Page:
10 June 2013: an absolutely ordinary rainbow.

I wrote this during our last few days in Australia…

There’s too much going on in my head to organize this post, so I think I’ll just make a list…

>>> It’s hard to believe our time in Australia is coming to an end. For as long as I can remember I’ve been warned how quickly time passes you by. That before you can even stop to think about the present, you’re already living the future. That as you get older time will pass you by even quicker.

>>> I’ve learned a lot of things from my adventure in Australia, but one lesson I think will really stick with me is to slow down. We’re not meant to live our lives on the fast track watching our life happen before our eyes, we’re supposed to live in the moment and try to capture the memories as best we can. Since living in Australia I can’t even count the number of times I didn’t realize what day of the week it was or what time it was. I was working and living and not caring about how much time was left in the day or how many days away the weekend is.

>>> It was January and now it’s June. June = going home. I’ve been looking forward to going home ever since I left. Not that I wanted to come home right away, but I knew how great it would be to come home. Even going a few hours from home and coming back feels great. Leaving for 6 months and coming home is bound to feel awesome.

>>> I had to say goodbye to my goats this past weekend. My girls. Charlotte and Josie. The sweetest goats you will ever know. Go ahead and laugh at my love of caprines. I don’t care what you say; goats rock. I owe a lot to them. They helped solidify what I want to do with my life. I have hopes of owning a small dairy farm and selling artisan goat’s cheese. One night, in the anticipation of getting Charlotte and Josie, I was reading one of my new goat books, when I set it down, looked over at Jonathon and said in a very Minnesota/North Dakota accent, “I’m gonna be a goat farmer!” My girls were just the beginning of realizing my dreams.

>>> I have a new friend who was first our roommate. His name is Will and he is a writer, specifically of poems. He wrote us a poem that means a lot to me. Read it here.

>>>  I’ve been reminded once again that language barriers are no excuse. Two years ago when I was part of a team building a house for a family in need in Guatemala, my mom and I got in a water balloon fight with a mother and her children. I don’t think I’ve laughed that hard and seeing the smiles on the faces of the children and well deserving mother was indescribable. A few weeks ago Jonathon and I, along with Will, invited Michelle, Liv, and Miki over for dinner and drinks. Michelle and Liv who are from the Netherlands, speak fluent English. On the other hand, Miki, who is Japanese, tends to struggle a bit. After dinner we played a game called Jungle Speed. Long story short, Miki quickly picked up on the game and we all had tons of fun. A night I will never forget.

>>> We have learned so much on this trip. Invaluable lessons that we will always remember. Lessons we’ll look back on as we develop our own vegetable farm. We couldn’t be more thankful to have had an opportunity like this.

>>> Today we left the farm. A place I have a feeling I will look back on often. A place of many firsts for me, as well as for Jonathon. We are so excited to go home and see family and start our next chapter in life, but I couldn’t help but be a bit teary-eyed as we drove past the farm this morning. Such a beautiful piece of land at the foot of an old volcano…which is a great thing when growing organic veg, the soil is top notch! It’s always hard to leave a place, but even harder when you don’t know if you’ll see it again. I’d like to think we’ll make trips periodically to visit friends and see more of this country as we’ve barely even started, but you just never know.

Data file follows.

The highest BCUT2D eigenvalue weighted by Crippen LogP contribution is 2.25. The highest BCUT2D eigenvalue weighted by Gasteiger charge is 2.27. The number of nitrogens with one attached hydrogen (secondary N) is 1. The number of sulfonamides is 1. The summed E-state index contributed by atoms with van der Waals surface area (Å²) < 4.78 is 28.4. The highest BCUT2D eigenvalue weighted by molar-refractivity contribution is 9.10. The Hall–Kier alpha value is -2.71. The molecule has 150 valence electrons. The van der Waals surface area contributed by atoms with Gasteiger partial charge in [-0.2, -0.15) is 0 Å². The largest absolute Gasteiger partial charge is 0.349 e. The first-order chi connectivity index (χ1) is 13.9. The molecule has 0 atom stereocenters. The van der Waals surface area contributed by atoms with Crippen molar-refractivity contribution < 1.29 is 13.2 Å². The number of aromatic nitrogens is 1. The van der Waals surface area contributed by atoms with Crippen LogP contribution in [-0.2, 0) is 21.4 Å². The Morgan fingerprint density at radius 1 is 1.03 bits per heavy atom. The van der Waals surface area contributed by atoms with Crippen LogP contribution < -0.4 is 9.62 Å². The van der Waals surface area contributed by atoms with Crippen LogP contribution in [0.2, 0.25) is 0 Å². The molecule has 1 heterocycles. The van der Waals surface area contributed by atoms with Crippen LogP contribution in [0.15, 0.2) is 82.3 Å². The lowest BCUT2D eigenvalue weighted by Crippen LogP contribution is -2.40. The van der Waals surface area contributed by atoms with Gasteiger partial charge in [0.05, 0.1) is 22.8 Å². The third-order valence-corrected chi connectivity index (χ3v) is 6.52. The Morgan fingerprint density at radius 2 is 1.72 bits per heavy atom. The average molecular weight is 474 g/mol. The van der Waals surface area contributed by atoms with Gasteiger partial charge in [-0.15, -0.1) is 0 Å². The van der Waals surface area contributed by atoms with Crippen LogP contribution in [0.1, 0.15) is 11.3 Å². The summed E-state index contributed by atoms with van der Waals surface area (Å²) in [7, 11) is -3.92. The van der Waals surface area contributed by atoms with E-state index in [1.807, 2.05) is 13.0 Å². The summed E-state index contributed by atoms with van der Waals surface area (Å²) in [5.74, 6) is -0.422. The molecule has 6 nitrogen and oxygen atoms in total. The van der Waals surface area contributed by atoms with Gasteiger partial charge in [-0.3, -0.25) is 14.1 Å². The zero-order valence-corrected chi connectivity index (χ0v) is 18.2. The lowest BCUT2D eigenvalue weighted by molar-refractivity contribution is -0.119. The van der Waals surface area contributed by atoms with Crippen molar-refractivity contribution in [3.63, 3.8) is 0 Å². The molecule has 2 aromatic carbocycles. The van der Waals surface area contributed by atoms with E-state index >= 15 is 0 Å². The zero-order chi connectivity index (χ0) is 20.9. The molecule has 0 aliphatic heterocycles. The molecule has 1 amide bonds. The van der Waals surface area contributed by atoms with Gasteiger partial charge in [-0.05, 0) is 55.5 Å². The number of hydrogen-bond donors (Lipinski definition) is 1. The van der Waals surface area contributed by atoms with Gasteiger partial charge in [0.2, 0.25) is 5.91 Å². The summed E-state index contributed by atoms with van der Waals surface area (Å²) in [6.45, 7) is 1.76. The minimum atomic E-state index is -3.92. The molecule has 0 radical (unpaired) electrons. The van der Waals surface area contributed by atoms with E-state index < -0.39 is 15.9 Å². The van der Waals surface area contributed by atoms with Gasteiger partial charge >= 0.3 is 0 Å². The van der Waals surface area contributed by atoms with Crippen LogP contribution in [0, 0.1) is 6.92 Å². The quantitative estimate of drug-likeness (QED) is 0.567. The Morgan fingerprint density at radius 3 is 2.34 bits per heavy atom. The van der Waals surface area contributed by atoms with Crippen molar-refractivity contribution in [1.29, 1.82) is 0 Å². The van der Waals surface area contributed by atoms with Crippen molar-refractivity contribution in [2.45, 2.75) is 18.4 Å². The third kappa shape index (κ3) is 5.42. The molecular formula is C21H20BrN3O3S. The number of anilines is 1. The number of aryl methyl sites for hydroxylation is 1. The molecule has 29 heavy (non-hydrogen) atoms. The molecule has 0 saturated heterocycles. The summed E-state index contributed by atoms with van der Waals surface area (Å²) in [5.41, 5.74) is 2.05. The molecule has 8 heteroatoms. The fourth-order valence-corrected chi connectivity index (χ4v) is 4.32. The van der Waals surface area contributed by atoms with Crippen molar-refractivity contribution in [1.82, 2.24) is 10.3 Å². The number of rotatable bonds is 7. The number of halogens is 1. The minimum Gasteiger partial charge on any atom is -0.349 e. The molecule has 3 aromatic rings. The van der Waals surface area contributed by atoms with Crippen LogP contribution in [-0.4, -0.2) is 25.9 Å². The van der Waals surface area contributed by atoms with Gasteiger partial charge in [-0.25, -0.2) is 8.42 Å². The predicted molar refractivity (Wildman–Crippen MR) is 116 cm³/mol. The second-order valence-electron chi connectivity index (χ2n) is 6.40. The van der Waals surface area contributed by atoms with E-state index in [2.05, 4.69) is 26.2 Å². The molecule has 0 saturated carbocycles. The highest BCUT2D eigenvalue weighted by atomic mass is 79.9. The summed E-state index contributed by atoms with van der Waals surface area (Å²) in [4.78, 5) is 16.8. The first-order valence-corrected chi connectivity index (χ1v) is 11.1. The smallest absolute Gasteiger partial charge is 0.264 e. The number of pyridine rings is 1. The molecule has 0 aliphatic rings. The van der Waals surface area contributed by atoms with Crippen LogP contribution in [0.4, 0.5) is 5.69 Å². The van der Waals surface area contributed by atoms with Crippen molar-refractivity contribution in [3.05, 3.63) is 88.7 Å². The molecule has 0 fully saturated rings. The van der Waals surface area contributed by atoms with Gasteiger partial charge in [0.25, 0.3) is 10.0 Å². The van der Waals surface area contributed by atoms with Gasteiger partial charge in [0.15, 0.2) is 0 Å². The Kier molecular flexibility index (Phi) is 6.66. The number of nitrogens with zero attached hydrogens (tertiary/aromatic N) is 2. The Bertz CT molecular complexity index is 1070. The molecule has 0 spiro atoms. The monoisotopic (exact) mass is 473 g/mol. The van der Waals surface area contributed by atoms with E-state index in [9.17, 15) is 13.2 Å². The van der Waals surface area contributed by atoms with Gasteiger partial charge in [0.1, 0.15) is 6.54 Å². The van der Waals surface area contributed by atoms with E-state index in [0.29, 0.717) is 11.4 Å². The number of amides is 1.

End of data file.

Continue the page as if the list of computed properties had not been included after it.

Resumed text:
The list could go on forever, but I think I’ll stop here.

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Be present.

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It’s funny how quickly you can fall into a routine. We’ve always known our Australian adventure was never a permanent thing, but we easily sank into a schedule. It just became a way of life we were used to. June would come and we would be on our way back home, feeling like it all happened too fast. But what’s even funnier is how quickly you can fall out of routine. We took one simple week off to spend some time in a part of Australia that is often overlooked by tourists, but never imagined how hard it would be to come back.

Jonathon and I went on a fantastic trip to Tasmania. A week filled to the brim with hiking, viewing incredible landscapes, lots of great food and wine, a marriage proposal that I’m still trying to comprehend; experiencing a place that truly is like no other (you wouldn’t know you were still in Australia if it wasn’t for the accents). But when it was time to head back to the mainland we really struggled. Not because we didn’t want the vacation to end (we didn’t, but that’s a different can of worms), but because we felt like we were supposed to be heading back home, home to North Dakota where all of our friends and family are.

It was a feeling neither of us expected. We knew we were heading back to the farm where we would continue the routine per usual. A routine we had come to enjoy, but it just didn’t feel right anymore. We did what we had to do and have slowly fallen back into the routine, but all we can think about is getting home and how we have 7 long weeks before we get to board the plane.

Yet somehow in the last couple of days I’ve been reminded of how blessed we are to be spending this time in Australia and how lucky we are to have the life we do.

^^^because when you stop and look around this life is pretty amazing ^^^

I think we all can become complacent with the way we live our lives. Everything turns to normalcy. As creatures of habit we need to be reminded of how this life is pretty amazing.

The other night I had dreams of my Grandpa Bruce. A man that never took life for granted. A man that as they say “grabbed life by the horns.” I think of him often since he passed almost two years ago, but I hadn’t had dreams of him. These dreams in particular felt so real: his smile, his uncontrollable, contagious laugh, his handlebar mustache. Nothing was really happening, but all I could remember were these still-shots of being with him. Various people came in and out, but it was always at least him and I. They stuck with me the rest of the day and hung around a few days more, reminding me to be thankful and present and enjoy the rest of my time here. Leave it to my stubborn Grandpa to not allow me to take this all for granted.